Learning and Owning your Sadness in pursuit of Happiness

I read this article this week and it truly resonated with me.

The Secret of Happiness? Stop Feeling Bad About Being Unhappy.

Now while I make a conscious attempt to be fun and bubbly most of the time, the reality is...wait for it...I cannot and am not high on life every day. Yes, I preach the whole 'life is beautiful' spiel because I truly believe it is and you just need to pick up a newspaper, turn on the news or talk to friends or random people to appreciate the blessings in your own life as compared to the horrors in our world.

But that is just it. The world itself is not a utopia. The world is a dark, grim place where people hate each other so much that they lie, attack each other, kill each other, start wars and the like. Where mothers look at their toddlers while they sleep, eyes filled with love and hearts with gratitude for this small blessing in their lives but still ponder and sometimes feel a bit guilty for bringing them into a world where we have to reaffirm that black lives matter or girls are awesome or gays have rights too, because so many are still ignorant or dismissive of these facts.

And these are global issues, which filter down to your own lives in Trinidad, New York, Nassau or Pretoria because you cannot divorce your personal lives from the psychosis around us.

But getting off the cloud above it all and coming back to the space where you, the mother, wife, sister, daughter, employee, friend, person are living his or her own life right now, at this moment - you have your own personal problems.  We all have problems. Full stop. Punto finale. We wake up each day and we face one thing or another - exhaustion, dead end job, screaming kids, bills, loneliness, cheating spouse, illness, death, fear - the list goes on. Recently, in supporting two friends, I encouraged them both to work through their sadness on their own time. Too many times, we get frustrated with friends and relatives when we feel they are wallowing in the murkiness of their experience for too long. But that's just it - it is their experience, not ours. Where I would have a concentrated, contracted period of darkness, another person may need months to get past the hurt from a similar event. I know a guy whose son died in a freak accident almost 15 years ago, and he just never truly recovered from that until his grandson was born recently. Now the light in his eyes is finally shining again - after 15 years.

We edit life every day - we post photos of happy moments on Instagram or Facebook; photos of cocktail hours with friends or vacations or special moments with significant others. We rarely, if ever, post photos of the darkness - when we sit alone in a room and cry, or we are so depressed we cannot get off the couch. And that's okay because that is our truth. The universal truth though is that pain is just a part of life and we must accept that. To me, pain allows us to cherish the happy moments. They go hand in hand. A world that pushes happiness down our throats, without acknowledging that it is unrealistic to always be on top of our emotions, almost making us feel bad about being unhappy, is a world that creates us to feel badly about ourselves, makes us envy others, makes us edit our narrative to promote an unrealistic image of who we are.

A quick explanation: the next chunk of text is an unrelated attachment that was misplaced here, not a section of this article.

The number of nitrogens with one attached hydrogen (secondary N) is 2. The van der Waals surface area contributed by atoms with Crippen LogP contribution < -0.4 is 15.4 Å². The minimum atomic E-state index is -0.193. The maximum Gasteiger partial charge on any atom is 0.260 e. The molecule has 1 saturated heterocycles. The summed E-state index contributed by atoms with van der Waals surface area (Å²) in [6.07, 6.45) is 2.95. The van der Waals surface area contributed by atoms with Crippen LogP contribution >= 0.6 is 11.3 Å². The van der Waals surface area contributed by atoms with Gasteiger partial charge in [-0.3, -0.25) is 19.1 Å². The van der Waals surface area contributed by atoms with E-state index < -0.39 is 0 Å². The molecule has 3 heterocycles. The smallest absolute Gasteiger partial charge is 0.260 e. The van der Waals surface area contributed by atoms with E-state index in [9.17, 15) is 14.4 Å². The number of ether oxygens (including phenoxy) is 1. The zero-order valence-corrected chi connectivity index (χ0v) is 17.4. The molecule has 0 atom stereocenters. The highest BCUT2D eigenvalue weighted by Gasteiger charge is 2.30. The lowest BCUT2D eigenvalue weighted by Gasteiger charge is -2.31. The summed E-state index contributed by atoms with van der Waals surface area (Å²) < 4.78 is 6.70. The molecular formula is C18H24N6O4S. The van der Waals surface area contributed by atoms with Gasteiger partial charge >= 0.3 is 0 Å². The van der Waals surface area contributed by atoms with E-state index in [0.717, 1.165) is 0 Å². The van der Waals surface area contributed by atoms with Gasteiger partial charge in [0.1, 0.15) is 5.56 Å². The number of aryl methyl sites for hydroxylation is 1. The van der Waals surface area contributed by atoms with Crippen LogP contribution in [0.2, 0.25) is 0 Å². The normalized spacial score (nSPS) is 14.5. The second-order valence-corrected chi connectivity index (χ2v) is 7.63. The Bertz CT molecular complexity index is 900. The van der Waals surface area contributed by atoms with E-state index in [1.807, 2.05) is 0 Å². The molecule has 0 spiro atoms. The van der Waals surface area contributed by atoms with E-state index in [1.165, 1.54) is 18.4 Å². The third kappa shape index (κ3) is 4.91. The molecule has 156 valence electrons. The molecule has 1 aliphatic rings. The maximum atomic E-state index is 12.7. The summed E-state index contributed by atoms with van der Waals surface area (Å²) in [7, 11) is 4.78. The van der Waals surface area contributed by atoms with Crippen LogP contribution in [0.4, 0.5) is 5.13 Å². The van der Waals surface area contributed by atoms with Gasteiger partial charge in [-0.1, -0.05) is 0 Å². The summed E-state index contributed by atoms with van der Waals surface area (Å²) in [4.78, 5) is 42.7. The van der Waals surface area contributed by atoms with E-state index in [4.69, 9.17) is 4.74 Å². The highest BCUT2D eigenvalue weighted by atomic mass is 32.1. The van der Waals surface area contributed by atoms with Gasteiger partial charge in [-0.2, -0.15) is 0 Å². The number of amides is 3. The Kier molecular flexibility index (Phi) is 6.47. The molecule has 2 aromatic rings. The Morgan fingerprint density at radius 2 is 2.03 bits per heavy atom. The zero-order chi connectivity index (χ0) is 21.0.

I go into deep, dark places sometimes. Deep, dark places. I edit. It is my truth. I don't have to share it with the world if I don't want to. I don't claim to be the happiest woman alive. I accept that I cannot be 'up' all the time. When I am not 'up', I want others to appreciate that I am human and I have hurt and pain and fear as much as I have all this love to give. I cannot dismiss how I feel because you have placed an expiration date on my emotions. We can be happy. We can be content. But we can also be unhappy and constantly searching for answers to life's many questions. That's okay. We don't dwell on it but we accept it. I accept my truth.

That's it for today


  1. Speaking as a mental health provider, that's actually great advice. I recently wrote about some "happiness stumbling blocks" in a recent post you might like:


    Saw your blog on the SITS share! I'll look for it again:)

    1. Thanks. Will definitely check it out.

  2. Like the John Green quote- it hurt because it mattered. I feel like when we acknowledge the negatives of life, we can then release them, rather than just trying to smother them in positivity. Then, and only then, can we let them go and focus on better things. Bravo!

    1. Agree 100%. Purging is good...working through things rather than denying the pain is not there. Thanks for visiting.

  3. You make some great points. I feel we've been sold this idea that we're supposed to be happy all the time when the reality is that we do need to feel a range of emotions and they're not always happy ones. I don't think that's a bad thing as long as we don't get stuck in the negative.

    1. Right. Getting stuck in the darkness is the risk but we need to accept that we are indeed human and not smurfs.

  4. Hello brave lady :)

    I wanted to start my blog back in 2011 and 2012. Those were dark times in our house. Our oldest was going through bullying and dealing with it by being a horrid/nasty teen. I went to a lonely, dark place..... Again not the best thing to do. I agree we share our good times, and keep the dark times private. That said, I did finally reach out and ask several girlfriends who had older children, is this normal. The answer that came back was enlightening. Yes it was normal, teenagers suck! :) It is good to share your dark so that people don't think they are alone in the dark. It was good for me, and it is how I came out of the dark :)

    Thank you for sharing.



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